Hurricanes are growing stronger worldwide, feeding off of ever-warmer water in the tropical oceans, according to a new study by a team of scientists at Georgia Tech in Atlanta and the National Center for Atmospheric Research in Boulder, Colo.
The team found that over the past 35 years, the average number of Katrina-like category 4 and 5 storms grew from 10 a year during the 1970s to 18 a year since 1990. And these dynamos represent a larger share of tropical cyclones - from about 20 percent of all hurricanes and typhoons in the '70s to 35 percent today.
Data also present a puzzle: Over the past decade, the average number of hurricanes worldwide has eased and they don't last as long, even though the waters that feed them have gotten warmer. The one exception is the Atlantic Basin, where storms have grown more frequent and last longer.
The results, which appear in the current edition of the journal Science, follow on the heels of a study published in July that found similar trends in storm strength, using a different measure.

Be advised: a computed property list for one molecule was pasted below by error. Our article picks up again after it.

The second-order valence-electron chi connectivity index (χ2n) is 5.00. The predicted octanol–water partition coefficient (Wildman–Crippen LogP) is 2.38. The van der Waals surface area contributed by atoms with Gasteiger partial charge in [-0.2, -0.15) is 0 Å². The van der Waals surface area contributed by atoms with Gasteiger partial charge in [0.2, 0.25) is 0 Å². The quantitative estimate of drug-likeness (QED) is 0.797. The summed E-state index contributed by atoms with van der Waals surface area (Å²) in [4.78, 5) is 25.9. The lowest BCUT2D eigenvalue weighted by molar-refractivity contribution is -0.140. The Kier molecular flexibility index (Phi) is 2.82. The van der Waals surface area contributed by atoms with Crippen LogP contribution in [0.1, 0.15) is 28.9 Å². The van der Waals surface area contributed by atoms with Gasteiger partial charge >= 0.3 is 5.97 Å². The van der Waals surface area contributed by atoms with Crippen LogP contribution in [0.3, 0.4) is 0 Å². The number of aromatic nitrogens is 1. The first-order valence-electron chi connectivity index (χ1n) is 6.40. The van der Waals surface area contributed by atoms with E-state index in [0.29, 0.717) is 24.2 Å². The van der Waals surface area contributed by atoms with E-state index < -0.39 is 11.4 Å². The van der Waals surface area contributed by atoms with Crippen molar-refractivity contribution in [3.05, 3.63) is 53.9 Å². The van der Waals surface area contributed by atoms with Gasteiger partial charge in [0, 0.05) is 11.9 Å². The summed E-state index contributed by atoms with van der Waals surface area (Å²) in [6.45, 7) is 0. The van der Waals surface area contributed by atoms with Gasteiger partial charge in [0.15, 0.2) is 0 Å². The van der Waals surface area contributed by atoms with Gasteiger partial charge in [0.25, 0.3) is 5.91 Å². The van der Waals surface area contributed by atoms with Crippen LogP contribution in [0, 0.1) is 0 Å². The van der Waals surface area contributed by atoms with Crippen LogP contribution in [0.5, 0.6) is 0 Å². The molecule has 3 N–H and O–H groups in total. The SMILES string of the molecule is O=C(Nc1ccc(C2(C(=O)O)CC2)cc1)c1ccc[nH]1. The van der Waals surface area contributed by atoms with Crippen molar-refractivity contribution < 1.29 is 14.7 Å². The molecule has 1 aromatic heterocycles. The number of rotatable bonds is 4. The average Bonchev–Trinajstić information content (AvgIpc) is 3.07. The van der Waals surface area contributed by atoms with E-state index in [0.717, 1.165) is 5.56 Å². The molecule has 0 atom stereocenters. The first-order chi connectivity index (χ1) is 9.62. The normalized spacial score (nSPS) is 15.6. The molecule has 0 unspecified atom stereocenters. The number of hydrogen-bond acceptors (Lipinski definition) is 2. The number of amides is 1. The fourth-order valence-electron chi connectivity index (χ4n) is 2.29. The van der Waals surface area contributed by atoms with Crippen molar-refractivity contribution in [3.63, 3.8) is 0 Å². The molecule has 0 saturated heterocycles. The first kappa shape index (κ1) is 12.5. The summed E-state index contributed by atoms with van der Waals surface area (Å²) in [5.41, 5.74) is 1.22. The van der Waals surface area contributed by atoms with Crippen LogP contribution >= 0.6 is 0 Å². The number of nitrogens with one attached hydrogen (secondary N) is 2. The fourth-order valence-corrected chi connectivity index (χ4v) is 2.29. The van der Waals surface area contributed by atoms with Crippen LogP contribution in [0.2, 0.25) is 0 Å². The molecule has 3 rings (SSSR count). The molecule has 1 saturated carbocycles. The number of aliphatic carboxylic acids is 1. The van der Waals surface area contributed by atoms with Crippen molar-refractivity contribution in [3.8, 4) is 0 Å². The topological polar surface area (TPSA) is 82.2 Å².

Astronomers are puzzling over an orphan of prodigious proportions: a super-massive black hole without a galaxy to call home, some 5 billion light years away.
An international team of astronomers stumbled across the orphan during a survey of quasars - distant sources of intense radiation. The radiation comes from galaxies containing active super-massive black holes at their cores. The team is convinced that their solo black hole lacks a galaxy - at least of the sort astronomers are used to seeing. The team scoured the space around the black hole with the Hubble Space Telescope and the European Southern Observatory's Very Large Telescope in Chile, which would have detected a host galaxy.
Based on a blob of glowing gas and a severely disrupted galaxy near the black hole, the team suggests that the black hole collided with the jumbled galaxy roughly 100 million years ago. But that leaves unanswered the question of what happened to the material that should have been the black hole's host galaxy. One intriguing possibility, the team says: The galaxy hosting the black hole might have been made of dark matter, a form of matter that so far has eluded detection except by its indirect effects on galaxies that astronomers see.